While many people are still living in precarious and dangerous conditions, Rona is one of the fortunate ones. Her family is one of the 126 to benefit from the ACTED construction project in Guiuan.
She received the keys for her new house on 6 October. It is ready to receive her, her husband and their four children. The embellishment works are nearly finished and, what’s more, roses have been planted in the outside courtyard.
Build Back Better
Rona has discovered this new setting with a feeling of relief. These brand new two-storey houses are called “Eastwinds” and mark the beginning of a new life. The fear of seeing your roof blown away is over, the fear of losing everything is over… These solid concrete dwellings have been built on safe ground. They have been designed to withstand typhoon winds using build back better techniques, with sanitation facilities and connected to drinking water, and provide comfort and safety to families who have suffered a great deal.
After the typhoon, we had to find shelter quickly. And like so many other people, we settled near the coast, in the “non-construction zone”. We couldn’t afford to look for better, despite my husband’s activity as a fisherman. We lived in fear of a new disaster and I was afraid for my children. We can now breathe. These new houses are unhoped-for, I couldn’t believe it.
These spacious houses have been reserved for large families from the "barangays" (districts) 7 and Hollywood, where residents lived in overcrowded conditions in shacks made of metal and tarpaulin sheets. The Philippine National Housing Authority (NHA) is handling the other 200 families and has had permanent shelters built on the same site.
After Haiyan, the nightmare of Guiuan
On 8 November 2013, Typhoon Haiyan devastated the center of the Philippines, leaving over 10,000 people dead, 2,000 missing and depriving hundreds of thousands of people of everything. The images of totally destroyed cities, uprooted trees and grounded boats were shown all around the world… The port city of Guiuan, located on the island of Samar on the Pacific coast, where the typhoon hit the country, was hit particularly hard.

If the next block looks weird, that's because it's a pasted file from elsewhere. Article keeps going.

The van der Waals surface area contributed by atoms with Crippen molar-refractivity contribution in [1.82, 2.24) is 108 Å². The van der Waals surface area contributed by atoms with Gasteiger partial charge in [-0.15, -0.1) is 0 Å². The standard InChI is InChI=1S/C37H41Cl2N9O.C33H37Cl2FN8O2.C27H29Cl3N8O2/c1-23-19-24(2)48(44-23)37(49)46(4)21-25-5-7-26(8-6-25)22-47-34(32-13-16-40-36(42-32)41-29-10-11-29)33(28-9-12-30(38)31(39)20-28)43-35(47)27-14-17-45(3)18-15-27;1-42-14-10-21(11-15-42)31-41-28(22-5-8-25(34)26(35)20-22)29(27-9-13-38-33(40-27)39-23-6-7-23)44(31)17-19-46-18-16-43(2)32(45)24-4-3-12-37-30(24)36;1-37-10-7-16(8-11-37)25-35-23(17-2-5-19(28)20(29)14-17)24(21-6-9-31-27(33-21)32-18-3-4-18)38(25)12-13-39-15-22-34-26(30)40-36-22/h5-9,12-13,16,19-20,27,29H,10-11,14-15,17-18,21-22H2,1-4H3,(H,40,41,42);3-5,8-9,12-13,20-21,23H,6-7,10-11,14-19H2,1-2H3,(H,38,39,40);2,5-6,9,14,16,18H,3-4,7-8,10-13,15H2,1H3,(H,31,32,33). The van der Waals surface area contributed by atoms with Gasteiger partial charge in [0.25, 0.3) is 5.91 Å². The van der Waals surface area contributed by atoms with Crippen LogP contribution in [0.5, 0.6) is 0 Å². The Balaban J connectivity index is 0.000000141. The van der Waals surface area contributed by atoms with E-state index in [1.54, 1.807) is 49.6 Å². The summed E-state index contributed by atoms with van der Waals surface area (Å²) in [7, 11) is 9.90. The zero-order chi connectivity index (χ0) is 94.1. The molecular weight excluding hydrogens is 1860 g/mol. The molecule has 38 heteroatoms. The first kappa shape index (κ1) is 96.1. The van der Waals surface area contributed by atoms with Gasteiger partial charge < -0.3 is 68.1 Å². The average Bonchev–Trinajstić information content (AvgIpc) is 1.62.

This event has rekindled and highlighted the region’s vulnerability: every year, it is struck by increasingly powerful typhoons, which exacerbates poverty.
Winona moved into the house next door with her family a month ago already. Their shelter was located in barangay 7, in the area where building is prohibited, just above the sea, and had become particularly vulnerable to rising water levels. They were consequently among the priority families for rehousing.
Here too, after the emergency and concern, people are getting back to their peaceful daily lives: it is now time to decorate rooms and choose curtains or flowers.
A fresh start
The next stage: getting back to work. While the typhoon swept away everything in its path, depriving residents of their livelihoods, some are now benefitting from support in restarting an income-generating activity.
A market should soon be built and provide jobs for 38 people who have followed training offered by ACTED. This is indeed the case for Rona, who is really looking forward to being able to sell her food products there.
And be better prepared to more effectively manage emergencies
In the field, the project is being managed by the NGO ACTED, as the “Eastwinds” houses are part of the humanitarian response and resilience activities implemented by France in the region. The project is being supported by AFD (with EUR 1.5m) and the ALSTOM and Lafarge foundations.
ACTED advocates for an integrated approach to allow the population and local authorities to be better prepared to face the impacts of climate change and strengthen their capacities to withstand disasters. In practical terms, in addition to the construction of 126 resistant housing units for the most vulnerable families, the project has focused on helping people return to a stable economic activity, by training over 5,000 farmers in new practices and assisting the households which have been the most affected by the typhoon.
Last but not least, local authorities have benefited from assistance in preparing risk prevention and management plans to better anticipate crises.
The project is reaching completion after two years of implementation and the housing units are ready. The inauguration of these new houses took place on 6 October 2017. The start of a new life for the residents of Guiuan.
Reconstruction: France is committed
The dramatic consequences of the typhoon triggered a movement of international solidarity, in which France took part. President François Hollande was the first to commit France in the reconstruction process for Guiuan during his visit to the Philippines in February 2015. AFD subsequently financed the initiative of the French NGO ACTED.
The objective is to improve living conditions for populations affected by the increasingly frequent typhoons in the country, mainly in the Southeast Samar region.